UConn’s Conservation Training Partnerships (CTP) program just graduated its third year of Conservation Ambassadors, though admittedly, not exactly the way we had originally planned.
CTP begins with a two-day workshop where teen & adult teams learn how to apply innovative, user-friendly mapping and web technology to address local conservation issues through hands-on fieldwork.
After the workshop, the team carries out a community conservation project in their hometown using their new tool-set. The projects are developed by the team at the workshop and CTP instructors provide support to help the team along the way.
Teen and adult program participants typically showcase their projects at one of two conferences in March: the Connecticut Conference on Natural Resources / Connecticut Outdoor Environmental Education Association joint conference and the Connecticut Land Conservation Conference. However, both of these events were postponed due to COVID-19 concerns.
Instead, we hosted the First Ever Virtual CTP Conference (FEVCC) online, where a total of 18 participants representing 13 CTP teams presented their projects to an audience of over 50 people. For our first virtual conference, thrown together fairly last minute, we consider FEVCC a big success!
Below I highlight the variety of technology used in just a few of the exciting and unique conservation projects presented during the virtual conference (you can see all of the recorded presentations here):
Keney Park Sherwood Forest (poster) – Hyun and Vikki researched the history of Sherwood Forest, a former zoo within Hartford’s Keney Park, to create an ArcGIS StoryMap which includes a map of the zoo grounds and photos of the zoo remains. They even provide a “trailview” experience of the sea lion exhibit and bear cage when viewing the 360-degree photos.
Google Maps Meets Nature: Mapping the Silver Sands/Walnut Beach Boardwalk in Milford, CT (poster) – Caroline partnered her teacher, Christine, to create an online map of a local shoreline boardwalk using the Track-kit app and Google Maps. The map includes information about the boardwalk, in addition to photos of points of interest and wildlife caught on camera traps along the trail.
Water Conservation Survey & Results (slides) – Nisha created an online survey using Google Forms to collect data from residents of Darien and surrounding towns on their water usage habits. Respondents were provided recommendations for conserving water and other environmentally-friendly actions as they answered questions throughout the survey.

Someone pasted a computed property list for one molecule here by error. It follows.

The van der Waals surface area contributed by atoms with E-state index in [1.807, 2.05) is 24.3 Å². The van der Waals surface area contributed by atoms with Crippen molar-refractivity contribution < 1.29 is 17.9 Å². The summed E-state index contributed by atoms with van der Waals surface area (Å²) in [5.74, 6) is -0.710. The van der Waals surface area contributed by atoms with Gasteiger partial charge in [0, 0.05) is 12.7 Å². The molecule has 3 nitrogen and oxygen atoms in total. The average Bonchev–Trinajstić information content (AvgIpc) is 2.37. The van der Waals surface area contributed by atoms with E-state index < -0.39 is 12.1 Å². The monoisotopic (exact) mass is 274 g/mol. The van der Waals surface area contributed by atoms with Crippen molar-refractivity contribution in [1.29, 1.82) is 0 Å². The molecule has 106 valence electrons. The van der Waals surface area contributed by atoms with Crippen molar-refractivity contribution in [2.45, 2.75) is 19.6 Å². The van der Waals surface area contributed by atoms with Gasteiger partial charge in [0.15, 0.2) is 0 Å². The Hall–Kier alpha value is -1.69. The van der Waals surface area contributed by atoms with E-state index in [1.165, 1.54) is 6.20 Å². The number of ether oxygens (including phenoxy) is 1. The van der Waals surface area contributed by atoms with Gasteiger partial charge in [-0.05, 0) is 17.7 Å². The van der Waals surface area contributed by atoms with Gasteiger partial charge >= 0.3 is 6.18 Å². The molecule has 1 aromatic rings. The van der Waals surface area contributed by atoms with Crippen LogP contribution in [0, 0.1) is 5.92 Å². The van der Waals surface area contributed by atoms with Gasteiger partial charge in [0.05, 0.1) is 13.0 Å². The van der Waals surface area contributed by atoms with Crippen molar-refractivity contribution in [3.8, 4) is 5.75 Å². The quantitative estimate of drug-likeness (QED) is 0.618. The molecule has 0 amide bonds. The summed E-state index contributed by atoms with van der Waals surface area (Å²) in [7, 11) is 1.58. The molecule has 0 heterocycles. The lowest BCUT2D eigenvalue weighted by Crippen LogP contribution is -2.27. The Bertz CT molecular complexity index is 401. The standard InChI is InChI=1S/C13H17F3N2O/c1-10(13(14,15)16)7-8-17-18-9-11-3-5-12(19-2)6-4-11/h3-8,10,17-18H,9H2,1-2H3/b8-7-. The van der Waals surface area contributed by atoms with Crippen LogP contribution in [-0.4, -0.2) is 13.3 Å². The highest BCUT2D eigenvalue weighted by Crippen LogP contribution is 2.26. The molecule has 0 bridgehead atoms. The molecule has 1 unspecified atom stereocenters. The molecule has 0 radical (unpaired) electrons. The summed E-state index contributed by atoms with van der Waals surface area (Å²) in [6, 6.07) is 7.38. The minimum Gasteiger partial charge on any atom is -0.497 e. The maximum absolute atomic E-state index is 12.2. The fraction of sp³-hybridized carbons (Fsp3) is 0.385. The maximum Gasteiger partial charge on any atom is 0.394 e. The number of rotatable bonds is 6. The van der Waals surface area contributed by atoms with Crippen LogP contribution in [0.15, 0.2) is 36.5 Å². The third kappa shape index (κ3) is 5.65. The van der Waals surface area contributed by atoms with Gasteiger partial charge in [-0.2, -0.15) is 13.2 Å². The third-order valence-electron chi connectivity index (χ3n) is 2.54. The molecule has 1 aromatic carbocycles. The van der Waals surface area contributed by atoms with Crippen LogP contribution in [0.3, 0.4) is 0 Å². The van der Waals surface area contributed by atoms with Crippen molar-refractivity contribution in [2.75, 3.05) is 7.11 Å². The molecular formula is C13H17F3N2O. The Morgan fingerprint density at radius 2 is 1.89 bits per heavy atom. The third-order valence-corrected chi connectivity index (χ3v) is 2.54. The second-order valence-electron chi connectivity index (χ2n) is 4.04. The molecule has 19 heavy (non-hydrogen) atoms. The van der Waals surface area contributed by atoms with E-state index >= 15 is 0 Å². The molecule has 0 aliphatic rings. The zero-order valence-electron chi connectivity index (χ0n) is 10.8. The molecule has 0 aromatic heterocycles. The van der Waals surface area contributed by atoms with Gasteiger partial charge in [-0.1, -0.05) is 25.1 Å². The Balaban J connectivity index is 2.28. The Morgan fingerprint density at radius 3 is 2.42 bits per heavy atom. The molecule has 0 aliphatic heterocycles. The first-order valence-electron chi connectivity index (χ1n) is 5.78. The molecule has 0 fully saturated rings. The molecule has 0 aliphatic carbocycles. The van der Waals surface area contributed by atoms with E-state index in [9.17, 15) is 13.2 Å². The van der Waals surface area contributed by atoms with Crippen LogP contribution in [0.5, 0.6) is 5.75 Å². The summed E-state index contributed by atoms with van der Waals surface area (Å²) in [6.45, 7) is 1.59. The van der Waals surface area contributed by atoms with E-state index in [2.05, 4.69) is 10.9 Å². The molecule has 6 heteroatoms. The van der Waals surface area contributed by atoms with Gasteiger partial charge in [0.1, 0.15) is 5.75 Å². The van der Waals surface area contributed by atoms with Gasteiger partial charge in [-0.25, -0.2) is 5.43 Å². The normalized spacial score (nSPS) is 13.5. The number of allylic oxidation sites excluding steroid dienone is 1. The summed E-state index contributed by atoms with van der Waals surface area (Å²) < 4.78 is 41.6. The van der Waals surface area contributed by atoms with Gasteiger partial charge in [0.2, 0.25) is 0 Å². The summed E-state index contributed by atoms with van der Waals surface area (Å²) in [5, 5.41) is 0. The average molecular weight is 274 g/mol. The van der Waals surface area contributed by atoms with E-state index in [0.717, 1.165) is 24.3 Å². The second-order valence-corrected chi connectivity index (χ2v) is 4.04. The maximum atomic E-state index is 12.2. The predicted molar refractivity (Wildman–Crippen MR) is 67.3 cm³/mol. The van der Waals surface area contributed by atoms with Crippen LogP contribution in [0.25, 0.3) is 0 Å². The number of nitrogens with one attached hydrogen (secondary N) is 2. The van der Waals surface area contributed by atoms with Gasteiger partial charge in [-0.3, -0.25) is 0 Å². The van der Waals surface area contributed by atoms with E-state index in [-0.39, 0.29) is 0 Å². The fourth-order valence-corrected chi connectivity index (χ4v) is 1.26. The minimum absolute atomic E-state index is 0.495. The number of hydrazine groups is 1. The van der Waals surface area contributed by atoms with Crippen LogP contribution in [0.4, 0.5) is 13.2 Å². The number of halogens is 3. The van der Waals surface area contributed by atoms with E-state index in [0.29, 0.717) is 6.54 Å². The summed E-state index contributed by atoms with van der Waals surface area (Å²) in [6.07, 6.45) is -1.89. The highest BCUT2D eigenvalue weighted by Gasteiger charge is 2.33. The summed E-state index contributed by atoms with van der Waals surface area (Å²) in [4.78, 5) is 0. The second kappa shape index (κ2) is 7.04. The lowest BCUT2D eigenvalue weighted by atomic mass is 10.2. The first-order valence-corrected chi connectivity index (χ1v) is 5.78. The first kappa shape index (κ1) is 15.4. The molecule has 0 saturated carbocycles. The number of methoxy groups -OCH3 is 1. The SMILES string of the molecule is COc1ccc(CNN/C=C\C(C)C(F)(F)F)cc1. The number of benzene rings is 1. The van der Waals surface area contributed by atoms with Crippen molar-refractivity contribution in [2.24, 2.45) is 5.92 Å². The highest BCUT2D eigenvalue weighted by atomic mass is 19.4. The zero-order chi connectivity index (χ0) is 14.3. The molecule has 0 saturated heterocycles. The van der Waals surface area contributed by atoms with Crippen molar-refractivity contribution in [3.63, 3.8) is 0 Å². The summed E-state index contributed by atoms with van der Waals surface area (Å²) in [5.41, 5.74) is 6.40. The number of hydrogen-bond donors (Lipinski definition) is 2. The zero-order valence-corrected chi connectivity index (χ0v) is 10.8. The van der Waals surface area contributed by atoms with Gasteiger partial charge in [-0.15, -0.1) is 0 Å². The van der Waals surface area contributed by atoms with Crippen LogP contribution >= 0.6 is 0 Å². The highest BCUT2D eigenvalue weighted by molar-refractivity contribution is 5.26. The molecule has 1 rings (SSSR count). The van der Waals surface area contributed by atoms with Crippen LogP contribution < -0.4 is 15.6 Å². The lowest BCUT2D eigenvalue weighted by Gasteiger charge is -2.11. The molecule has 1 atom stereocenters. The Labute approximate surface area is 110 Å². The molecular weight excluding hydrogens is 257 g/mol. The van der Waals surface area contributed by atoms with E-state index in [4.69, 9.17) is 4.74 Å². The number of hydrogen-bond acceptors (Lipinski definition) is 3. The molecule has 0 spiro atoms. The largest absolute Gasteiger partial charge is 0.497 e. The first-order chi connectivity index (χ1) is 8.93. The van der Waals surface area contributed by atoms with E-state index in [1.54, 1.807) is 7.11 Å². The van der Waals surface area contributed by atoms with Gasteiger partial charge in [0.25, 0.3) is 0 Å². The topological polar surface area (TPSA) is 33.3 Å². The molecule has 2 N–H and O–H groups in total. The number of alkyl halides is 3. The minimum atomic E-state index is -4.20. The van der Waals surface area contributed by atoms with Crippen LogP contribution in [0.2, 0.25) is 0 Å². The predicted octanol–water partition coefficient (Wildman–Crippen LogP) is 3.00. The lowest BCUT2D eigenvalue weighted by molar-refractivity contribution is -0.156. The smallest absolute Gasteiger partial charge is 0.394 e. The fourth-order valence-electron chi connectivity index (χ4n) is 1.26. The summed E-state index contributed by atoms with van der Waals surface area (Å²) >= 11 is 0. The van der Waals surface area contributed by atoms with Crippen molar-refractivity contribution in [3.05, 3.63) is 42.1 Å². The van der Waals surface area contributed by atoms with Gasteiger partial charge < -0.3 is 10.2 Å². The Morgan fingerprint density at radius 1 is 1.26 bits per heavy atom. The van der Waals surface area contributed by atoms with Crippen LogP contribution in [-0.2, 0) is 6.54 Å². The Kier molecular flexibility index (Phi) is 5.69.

Nocturnal Lullabies… Our Journey to Listen for Bats in the Northwest Corner of Connecticut! (poster) – Aiden and Laurie, another student-teacher team, conducted mobile and stationary bat surveys using Wildlife Acoustic’s Echo Meter Touch 2 Pro Ultrasonic Module, a car roof mount and SonoBat analysis software. Their valuable data, recorded with Epicollect5, contributed to the state’s Natural Diversity Data Base.
Water Quality of Wangumbaug and Bolton Lakes (poster) – Hannah and her partner Elizabeth compared various water quality parameters in two different lake systems. They then used the CT MS4 Viewer to determine the amount and percent of Impervious Cover (IC) by Watershed Basin for the upland area surrounding each lake. Not surprisingly, the lake with higher impervious cover had elevated values of conductivity and total dissolved solids.
Do You Have What it Takes to Customize a Raven Exhibit? (poster) – Oliva and her teacher, Laurie, in collaboration with the Cornell Lab of Ornithology, created a Raven Exhibit – an interactive display and sound visualization software system – about the Macedonia Forest Block Important Bird Area. They are now in the process of completing an ArcGIS StoryMap with detailed information to help people customize their own Raven Exhibit.
The Beavers of Mendell’s Folly (poster) – Melinda and her partner Christin thoroughly researched beavers and the important role they play in the ecosystem at Mendell’s Folly, a property of the Bethany Land Trust. They gathered and organized data using SonoBat, camera traps, Track-kit, Epicollect5, and Google Maps; recorded interviews with experts on wetlands, CT wildlife and beavers; and created an ArcGIS StoryMap to share with the public. Their StoryMap includes a timeline of aerial photos that show just how dramatically beavers changed one wetland over a six-year period.
Song Sleuth, iNaturalist and eBird are a few of the other apps used by 2019-20 Conservation Training Partnerships teams not mentioned above. You can check out all of the projects from this and previous years’ participants on the Community Projects and Participant Products pages of our website.
Funding for the Conservation Training Partnerships program is provided by an award from the National Science Foundation.